Ludwig's Angina, Clinical Challenge in Pediatrics. – A Case Report




Ludwig's Angina, Lymphadenopathy, Pediatrics


BACKGROUND: Ludwig's angina is a rapidly progressing cellulitis that occurs in the sublingual, submandibular, and submental spaces, with a high mortality rate due to its potential to obstruct the airway. Its primary cause is odontogenic, with polymicrobial infection being the most common scenario. The occurrence of this condition is less common in the pediatric population, but children are more susceptible to life-threatening complications.

THE CASE: A two-year-old male preschooler, with no significant medical history, presented with a clinical picture evolving over six days. This was characterized by recurrent fever spikes (up to a maximum of 38.7 degrees Celsius) and a growing, stony, painful mass in the right cervical region measuring 5cm x 5cm. The patient had not shown improvement despite self-medication with amoxicillin at home. Upon admission to a regional hospital, a fixed, painful, stony mass was found in the right submandibular region. Blood tests revealed leukocytosis with a left shift, positive acute-phase reactants, and a neck ultrasound indicating upper cervical adenitis without abscess formation. Antibiotic treatment was initiated for six days. However, the fever persisted, and there was an increase in the size of the lesion, along with the formation of an abscess and limited neck rotation. Consequently, on the 12th day of illness, the patient was referred to a tertiary-level hospital where a large, fixed, stony lesion was observed in neck regions II and III, with no exclusion of a neoplastic process. The patient also experienced difficulty swallowing, necessitating a liquid diet. It was decided to perform drainage under sedation and a biopsy, which revealed a stony mass in the right neck region II extending into the submental space and midline. There were severe inflammatory changes in the subcutaneous tissue, necrotic lymph nodes, but no abscess was found. Pathological examination showed inflammatory infiltrate, recent hemorrhage and vascular congestion, with the initial suspicion being an infectious process. Flow cytometry of the cervical lymph node showed no alterations in the lymphoid series but an elevation of neutrophils. However, due to the characteristics and location of the lesion, a consultation with pediatric hematologic-oncology was sought, and they considered a low likelihood of malignancy. A tuberculin test was requested and returned negative results. A culture of the lesion also yielded negative results. During hospitalization, the condition was considered Ludwig's angina, and the patient continued to show a progressive reduction in temperature and adenitis. On the 21st day, the patient exhibited a reduction of approximately 90% in the size of the lesion, leading to the discontinuation of antibiotic treatment and subsequent medical discharge.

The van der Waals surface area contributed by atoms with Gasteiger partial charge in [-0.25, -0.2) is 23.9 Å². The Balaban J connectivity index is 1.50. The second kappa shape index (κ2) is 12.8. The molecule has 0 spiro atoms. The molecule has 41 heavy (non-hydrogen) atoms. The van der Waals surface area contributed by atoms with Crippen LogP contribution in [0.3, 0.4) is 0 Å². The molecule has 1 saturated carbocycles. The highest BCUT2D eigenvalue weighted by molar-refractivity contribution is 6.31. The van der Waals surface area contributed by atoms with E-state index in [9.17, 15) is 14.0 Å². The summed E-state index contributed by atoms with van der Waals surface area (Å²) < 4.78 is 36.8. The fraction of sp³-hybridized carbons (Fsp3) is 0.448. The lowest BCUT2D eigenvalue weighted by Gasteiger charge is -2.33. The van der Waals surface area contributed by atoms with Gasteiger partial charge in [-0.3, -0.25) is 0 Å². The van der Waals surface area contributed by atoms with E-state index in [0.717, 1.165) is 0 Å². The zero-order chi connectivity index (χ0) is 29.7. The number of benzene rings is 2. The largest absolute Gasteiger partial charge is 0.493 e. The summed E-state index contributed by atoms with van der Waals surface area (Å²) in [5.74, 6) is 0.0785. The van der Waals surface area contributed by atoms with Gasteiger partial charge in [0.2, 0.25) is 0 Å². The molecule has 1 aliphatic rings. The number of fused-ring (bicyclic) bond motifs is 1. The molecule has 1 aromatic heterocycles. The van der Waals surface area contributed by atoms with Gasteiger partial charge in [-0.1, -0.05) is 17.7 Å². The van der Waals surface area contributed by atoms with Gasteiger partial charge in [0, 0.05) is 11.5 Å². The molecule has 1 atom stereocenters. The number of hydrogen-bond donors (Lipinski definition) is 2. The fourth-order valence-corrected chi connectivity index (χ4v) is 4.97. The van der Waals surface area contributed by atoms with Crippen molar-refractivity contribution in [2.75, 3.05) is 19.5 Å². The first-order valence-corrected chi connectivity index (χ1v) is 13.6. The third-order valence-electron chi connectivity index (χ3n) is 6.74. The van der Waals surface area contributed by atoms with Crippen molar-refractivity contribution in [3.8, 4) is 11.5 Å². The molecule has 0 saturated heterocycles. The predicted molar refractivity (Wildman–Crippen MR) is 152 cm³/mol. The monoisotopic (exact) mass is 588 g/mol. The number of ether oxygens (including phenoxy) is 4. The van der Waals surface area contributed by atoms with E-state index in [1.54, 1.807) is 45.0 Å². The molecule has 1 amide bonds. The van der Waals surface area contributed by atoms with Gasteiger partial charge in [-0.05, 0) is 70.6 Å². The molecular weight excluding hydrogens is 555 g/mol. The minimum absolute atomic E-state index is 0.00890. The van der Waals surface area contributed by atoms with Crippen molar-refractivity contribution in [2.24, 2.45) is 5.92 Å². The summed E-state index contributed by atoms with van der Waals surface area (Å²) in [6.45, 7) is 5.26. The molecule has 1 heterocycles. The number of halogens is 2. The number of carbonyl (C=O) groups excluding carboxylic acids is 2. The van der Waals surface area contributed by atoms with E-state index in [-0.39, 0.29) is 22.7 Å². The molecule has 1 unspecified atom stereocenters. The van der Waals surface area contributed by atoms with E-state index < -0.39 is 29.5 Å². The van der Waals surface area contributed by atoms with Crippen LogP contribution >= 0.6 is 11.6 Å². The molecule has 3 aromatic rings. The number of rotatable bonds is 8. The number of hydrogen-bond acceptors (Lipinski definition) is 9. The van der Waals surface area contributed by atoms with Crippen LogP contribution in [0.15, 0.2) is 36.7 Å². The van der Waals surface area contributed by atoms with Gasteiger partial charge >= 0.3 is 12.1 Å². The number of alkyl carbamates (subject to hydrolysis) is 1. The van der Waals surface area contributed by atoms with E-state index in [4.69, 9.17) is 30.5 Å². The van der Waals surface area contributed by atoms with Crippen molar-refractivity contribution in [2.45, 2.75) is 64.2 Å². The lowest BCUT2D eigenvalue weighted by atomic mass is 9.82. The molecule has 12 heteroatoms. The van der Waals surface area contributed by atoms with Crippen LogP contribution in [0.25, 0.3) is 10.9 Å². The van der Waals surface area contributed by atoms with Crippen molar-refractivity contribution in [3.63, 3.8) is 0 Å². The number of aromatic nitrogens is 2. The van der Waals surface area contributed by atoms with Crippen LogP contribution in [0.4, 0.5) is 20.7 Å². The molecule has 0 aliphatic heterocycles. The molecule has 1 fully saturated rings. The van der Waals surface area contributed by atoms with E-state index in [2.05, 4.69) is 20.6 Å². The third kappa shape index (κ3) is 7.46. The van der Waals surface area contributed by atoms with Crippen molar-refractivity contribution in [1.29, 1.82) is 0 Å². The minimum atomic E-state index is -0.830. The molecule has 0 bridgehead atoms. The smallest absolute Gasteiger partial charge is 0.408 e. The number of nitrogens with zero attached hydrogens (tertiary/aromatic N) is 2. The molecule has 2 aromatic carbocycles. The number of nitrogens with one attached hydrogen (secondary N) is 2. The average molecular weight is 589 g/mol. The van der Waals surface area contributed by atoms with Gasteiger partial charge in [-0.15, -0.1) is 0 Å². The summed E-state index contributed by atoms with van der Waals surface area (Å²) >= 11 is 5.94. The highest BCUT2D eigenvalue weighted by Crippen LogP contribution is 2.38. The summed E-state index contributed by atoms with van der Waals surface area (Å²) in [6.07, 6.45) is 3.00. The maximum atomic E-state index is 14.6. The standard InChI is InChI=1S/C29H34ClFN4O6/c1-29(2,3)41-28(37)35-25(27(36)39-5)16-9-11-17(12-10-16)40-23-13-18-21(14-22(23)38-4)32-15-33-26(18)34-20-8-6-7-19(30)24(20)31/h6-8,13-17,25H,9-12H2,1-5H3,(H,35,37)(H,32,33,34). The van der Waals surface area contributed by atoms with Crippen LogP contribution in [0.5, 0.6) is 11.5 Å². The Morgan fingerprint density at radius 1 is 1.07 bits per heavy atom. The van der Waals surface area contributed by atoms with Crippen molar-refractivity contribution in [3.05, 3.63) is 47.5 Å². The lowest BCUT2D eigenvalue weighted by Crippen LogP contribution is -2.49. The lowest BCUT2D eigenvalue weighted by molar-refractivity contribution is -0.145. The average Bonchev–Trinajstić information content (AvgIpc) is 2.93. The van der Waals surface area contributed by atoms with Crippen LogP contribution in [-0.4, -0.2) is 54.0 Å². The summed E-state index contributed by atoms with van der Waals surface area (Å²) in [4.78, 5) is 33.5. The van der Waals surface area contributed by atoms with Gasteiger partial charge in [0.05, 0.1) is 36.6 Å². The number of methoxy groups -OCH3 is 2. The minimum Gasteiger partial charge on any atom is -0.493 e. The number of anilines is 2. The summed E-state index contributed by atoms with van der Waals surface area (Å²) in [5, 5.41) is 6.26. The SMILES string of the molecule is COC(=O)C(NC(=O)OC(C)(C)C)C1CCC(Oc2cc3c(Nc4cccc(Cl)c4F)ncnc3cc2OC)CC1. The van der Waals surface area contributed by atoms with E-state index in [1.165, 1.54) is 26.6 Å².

CONCLUSION: Ludwig's angina is an infection that primarily affects the floor of the mouth, progressing rapidly and potentially compromising the patient's airways, thus warranting a medical emergency status. It is uncommon and can be mistaken for neoplastic diseases or other infections, highlighting the need for knowledge about this condition and a high degree of suspicion due to its potentially life-threatening consequences. The goal is to establish appropriate management through a multidisciplinary team, given the complexity of its manifestations.


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Author Biography

Luis Miguel Sosa Avila, Pediatric infectious disease specialist. Industrial University of Santander, Bucaramanga, Colombia.

Pediatric infectious disease specialist


Not applicable




How to Cite

Coba Cruz, A. F., Contreras Marquez, H. A., Suarez-Mantilla, S. N., Velandia, M. C., & Sosa Avila, L. M. (2023). Ludwig’s Angina, Clinical Challenge in Pediatrics. – A Case Report. International Journal of Medical Students, 11, S101.



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